Psychiatry and Behavioral Sciences
Using tDCS to treat frontal-limbic network dysfunction during cognitive control of emotion in recent onset schizophrenia
Many individuals with psychotic illness have difficulty navigating social interactions and responding to stressful social situations. Research shows that one factor that contributes to this difficulty is impaired cognitive control of emotion - the ability to regulate emotional states and the influence of emotional information on behavior. Cognitive control of emotion impairments are characteristic of psychotic illness, and result in poor management of stressful social interactions, which in turn contribute to symptom exacerbations that can result in return of psychotic symptoms. Standard treatments do not address these impairments, thus novel interventions are needed. This project uses non-invasive brain stimulation technology known as transcranial direct current stimulation (tDCS) as a method for targeting the brain mechanisms underlying impaired cognitive control of emotion in schizophrenia. Results from the project are expected to identify a target for the development of a low-cost, safe, and non-invasive intervention for a well-documented social cognition deficit in schizophrenia.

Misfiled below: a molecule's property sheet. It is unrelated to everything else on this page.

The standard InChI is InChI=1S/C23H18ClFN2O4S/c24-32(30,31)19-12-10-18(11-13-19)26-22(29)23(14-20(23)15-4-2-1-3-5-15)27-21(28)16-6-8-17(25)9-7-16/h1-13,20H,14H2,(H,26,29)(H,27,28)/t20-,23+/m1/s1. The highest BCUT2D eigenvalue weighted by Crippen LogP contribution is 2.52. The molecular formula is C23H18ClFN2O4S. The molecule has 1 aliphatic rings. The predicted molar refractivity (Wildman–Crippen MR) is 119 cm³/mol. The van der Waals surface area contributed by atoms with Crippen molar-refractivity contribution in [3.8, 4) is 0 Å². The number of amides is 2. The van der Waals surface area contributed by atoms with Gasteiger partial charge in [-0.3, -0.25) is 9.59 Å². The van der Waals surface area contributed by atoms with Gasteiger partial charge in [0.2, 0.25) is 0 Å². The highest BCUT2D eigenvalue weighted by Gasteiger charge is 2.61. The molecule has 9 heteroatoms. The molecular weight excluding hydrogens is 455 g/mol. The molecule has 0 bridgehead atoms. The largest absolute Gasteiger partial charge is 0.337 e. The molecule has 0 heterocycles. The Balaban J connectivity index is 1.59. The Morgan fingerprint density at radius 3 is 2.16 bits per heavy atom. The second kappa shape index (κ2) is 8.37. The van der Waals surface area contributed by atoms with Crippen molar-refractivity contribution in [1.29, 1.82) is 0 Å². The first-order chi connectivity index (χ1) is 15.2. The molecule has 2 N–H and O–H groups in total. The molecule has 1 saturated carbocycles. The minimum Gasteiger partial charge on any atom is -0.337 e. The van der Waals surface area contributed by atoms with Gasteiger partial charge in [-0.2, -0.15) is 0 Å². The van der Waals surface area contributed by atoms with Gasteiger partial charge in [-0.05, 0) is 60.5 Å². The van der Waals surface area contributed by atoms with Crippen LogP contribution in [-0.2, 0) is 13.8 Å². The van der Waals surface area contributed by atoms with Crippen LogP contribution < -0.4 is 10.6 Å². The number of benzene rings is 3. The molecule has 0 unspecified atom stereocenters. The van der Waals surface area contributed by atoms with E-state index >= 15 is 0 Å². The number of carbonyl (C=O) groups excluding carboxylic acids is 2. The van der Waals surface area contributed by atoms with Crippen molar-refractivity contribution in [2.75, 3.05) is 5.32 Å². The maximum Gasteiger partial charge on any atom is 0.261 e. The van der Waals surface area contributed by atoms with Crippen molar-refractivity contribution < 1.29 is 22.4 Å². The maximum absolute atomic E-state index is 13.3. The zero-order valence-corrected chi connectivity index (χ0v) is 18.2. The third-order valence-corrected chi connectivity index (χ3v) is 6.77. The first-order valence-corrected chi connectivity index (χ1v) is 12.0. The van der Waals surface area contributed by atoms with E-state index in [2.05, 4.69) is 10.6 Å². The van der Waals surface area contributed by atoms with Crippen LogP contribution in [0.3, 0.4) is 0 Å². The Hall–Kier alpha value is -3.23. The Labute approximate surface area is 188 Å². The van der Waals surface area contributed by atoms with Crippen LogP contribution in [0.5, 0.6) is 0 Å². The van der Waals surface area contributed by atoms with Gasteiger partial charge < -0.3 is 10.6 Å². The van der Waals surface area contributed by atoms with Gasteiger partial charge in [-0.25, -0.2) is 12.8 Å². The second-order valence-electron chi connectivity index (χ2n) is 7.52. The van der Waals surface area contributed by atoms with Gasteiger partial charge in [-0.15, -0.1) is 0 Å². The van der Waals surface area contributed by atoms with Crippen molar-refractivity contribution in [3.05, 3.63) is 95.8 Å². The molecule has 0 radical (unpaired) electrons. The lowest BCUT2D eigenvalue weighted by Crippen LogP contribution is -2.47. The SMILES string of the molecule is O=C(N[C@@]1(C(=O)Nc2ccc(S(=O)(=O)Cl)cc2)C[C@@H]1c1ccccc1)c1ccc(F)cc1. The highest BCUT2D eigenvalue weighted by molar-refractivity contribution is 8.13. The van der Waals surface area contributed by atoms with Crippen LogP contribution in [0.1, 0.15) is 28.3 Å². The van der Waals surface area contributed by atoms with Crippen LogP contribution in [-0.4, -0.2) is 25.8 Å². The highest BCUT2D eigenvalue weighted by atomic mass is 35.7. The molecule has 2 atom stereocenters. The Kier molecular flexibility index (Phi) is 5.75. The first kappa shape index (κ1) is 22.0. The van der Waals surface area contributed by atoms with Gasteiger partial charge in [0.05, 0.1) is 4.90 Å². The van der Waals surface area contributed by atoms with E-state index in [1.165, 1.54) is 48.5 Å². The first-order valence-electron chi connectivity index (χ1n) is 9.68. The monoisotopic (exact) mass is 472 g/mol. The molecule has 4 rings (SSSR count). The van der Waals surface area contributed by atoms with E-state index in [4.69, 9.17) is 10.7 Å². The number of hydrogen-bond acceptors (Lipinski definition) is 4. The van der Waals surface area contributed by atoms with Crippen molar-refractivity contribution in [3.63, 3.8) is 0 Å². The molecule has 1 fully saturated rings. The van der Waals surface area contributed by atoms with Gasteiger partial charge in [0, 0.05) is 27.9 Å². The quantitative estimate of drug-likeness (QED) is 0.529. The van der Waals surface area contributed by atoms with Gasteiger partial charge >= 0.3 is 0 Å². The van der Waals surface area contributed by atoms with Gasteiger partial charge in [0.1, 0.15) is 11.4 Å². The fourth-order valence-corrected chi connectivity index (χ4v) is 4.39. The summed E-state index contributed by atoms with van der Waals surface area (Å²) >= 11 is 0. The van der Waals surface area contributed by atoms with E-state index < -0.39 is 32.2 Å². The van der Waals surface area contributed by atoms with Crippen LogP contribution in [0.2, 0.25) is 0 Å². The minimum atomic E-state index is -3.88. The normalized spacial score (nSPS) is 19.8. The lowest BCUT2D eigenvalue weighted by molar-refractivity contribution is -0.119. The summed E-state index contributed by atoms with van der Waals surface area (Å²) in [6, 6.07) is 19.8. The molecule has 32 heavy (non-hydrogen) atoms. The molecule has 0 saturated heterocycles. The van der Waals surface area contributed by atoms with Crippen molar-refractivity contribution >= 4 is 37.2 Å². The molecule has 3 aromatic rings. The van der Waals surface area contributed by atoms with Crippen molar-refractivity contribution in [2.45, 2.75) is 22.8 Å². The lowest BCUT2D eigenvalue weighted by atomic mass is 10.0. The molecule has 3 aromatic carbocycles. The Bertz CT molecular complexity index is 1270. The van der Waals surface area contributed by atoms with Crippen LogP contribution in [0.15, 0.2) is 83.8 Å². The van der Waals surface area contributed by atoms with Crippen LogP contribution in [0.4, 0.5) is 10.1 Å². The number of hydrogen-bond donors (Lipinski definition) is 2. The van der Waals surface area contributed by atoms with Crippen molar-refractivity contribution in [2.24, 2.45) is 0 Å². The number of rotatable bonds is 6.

Mentor: Dr. Cameron Carter